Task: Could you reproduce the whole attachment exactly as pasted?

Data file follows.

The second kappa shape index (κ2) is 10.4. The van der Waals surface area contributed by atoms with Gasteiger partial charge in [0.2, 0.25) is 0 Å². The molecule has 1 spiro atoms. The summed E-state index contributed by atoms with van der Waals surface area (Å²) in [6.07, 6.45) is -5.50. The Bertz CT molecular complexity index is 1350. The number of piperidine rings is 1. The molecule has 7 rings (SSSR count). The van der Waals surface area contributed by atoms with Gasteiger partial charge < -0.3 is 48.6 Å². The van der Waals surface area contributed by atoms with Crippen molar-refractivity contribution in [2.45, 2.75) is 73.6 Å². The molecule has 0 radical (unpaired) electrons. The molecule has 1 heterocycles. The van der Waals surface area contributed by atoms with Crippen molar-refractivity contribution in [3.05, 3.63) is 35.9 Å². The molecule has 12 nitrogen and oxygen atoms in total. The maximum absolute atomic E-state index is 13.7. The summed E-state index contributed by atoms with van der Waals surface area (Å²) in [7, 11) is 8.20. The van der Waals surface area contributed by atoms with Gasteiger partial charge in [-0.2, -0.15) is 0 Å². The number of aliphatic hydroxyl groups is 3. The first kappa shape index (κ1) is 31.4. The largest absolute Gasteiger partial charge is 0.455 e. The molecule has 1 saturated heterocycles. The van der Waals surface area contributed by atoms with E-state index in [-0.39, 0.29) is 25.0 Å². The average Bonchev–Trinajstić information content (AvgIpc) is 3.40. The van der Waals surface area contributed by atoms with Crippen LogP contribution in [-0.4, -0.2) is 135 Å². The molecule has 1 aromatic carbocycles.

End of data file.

The second kappa shape index (κ2) is 10.4. The van der Waals surface area contributed by atoms with Gasteiger partial charge in [0.2, 0.25) is 0 Å². The molecule has 1 spiro atoms. The summed E-state index contributed by atoms with van der Waals surface area (Å²) in [6.07, 6.45) is -5.50. The Bertz CT molecular complexity index is 1350. The number of piperidine rings is 1. The molecule has 7 rings (SSSR count). The van der Waals surface area contributed by atoms with Gasteiger partial charge < -0.3 is 48.6 Å². The van der Waals surface area contributed by atoms with Crippen molar-refractivity contribution in [2.45, 2.75) is 73.6 Å². The molecule has 0 radical (unpaired) electrons. The molecule has 1 heterocycles. The van der Waals surface area contributed by atoms with Crippen molar-refractivity contribution in [3.05, 3.63) is 35.9 Å². The molecule has 12 nitrogen and oxygen atoms in total. The maximum absolute atomic E-state index is 13.7. The summed E-state index contributed by atoms with van der Waals surface area (Å²) in [7, 11) is 8.20. The van der Waals surface area contributed by atoms with Gasteiger partial charge in [-0.2, -0.15) is 0 Å². The number of aliphatic hydroxyl groups is 3. The first kappa shape index (κ1) is 31.4. The largest absolute Gasteiger partial charge is 0.455 e. The molecule has 1 saturated heterocycles. The van der Waals surface area contributed by atoms with E-state index in [-0.39, 0.29) is 25.0 Å². The average Bonchev–Trinajstić information content (AvgIpc) is 3.40. The van der Waals surface area contributed by atoms with Crippen LogP contribution in [-0.4, -0.2) is 135 Å². The molecule has 1 aromatic carbocycles.